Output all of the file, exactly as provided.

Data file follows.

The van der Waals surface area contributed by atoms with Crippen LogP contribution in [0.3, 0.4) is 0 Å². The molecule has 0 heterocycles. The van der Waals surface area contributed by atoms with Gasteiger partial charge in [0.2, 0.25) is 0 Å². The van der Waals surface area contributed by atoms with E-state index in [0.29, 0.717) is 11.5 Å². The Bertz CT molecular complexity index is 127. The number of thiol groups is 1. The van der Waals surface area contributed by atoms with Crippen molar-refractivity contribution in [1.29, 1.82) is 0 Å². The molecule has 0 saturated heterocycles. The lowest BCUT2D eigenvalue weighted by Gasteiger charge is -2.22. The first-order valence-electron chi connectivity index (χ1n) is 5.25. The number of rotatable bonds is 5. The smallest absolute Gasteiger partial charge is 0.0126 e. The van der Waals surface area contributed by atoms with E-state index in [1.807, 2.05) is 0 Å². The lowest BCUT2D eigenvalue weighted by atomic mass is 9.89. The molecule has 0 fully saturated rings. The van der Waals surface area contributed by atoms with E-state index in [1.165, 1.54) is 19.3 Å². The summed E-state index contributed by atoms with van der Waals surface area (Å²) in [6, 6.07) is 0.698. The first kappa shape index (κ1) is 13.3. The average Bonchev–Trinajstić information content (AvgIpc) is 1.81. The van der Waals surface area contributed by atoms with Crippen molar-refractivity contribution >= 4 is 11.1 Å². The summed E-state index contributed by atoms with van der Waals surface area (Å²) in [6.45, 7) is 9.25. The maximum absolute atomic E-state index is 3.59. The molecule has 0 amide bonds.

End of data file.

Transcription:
The van der Waals surface area contributed by atoms with Crippen LogP contribution in [0.3, 0.4) is 0 Å². The molecule has 0 heterocycles. The van der Waals surface area contributed by atoms with Gasteiger partial charge in [0.2, 0.25) is 0 Å². The van der Waals surface area contributed by atoms with E-state index in [0.29, 0.717) is 11.5 Å². The Bertz CT molecular complexity index is 127. The number of thiol groups is 1. The van der Waals surface area contributed by atoms with Crippen molar-refractivity contribution in [1.29, 1.82) is 0 Å². The molecule has 0 saturated heterocycles. The lowest BCUT2D eigenvalue weighted by Gasteiger charge is -2.22. The first-order valence-electron chi connectivity index (χ1n) is 5.25. The number of rotatable bonds is 5. The smallest absolute Gasteiger partial charge is 0.0126 e. The van der Waals surface area contributed by atoms with E-state index in [1.807, 2.05) is 0 Å². The lowest BCUT2D eigenvalue weighted by atomic mass is 9.89. The molecule has 0 fully saturated rings. The van der Waals surface area contributed by atoms with E-state index in [1.165, 1.54) is 19.3 Å². The summed E-state index contributed by atoms with van der Waals surface area (Å²) in [6, 6.07) is 0.698. The first kappa shape index (κ1) is 13.3. The average Bonchev–Trinajstić information content (AvgIpc) is 1.81. The van der Waals surface area contributed by atoms with Crippen molar-refractivity contribution >= 4 is 11.1 Å². The summed E-state index contributed by atoms with van der Waals surface area (Å²) in [6.45, 7) is 9.25. The maximum absolute atomic E-state index is 3.59. The molecule has 0 amide bonds.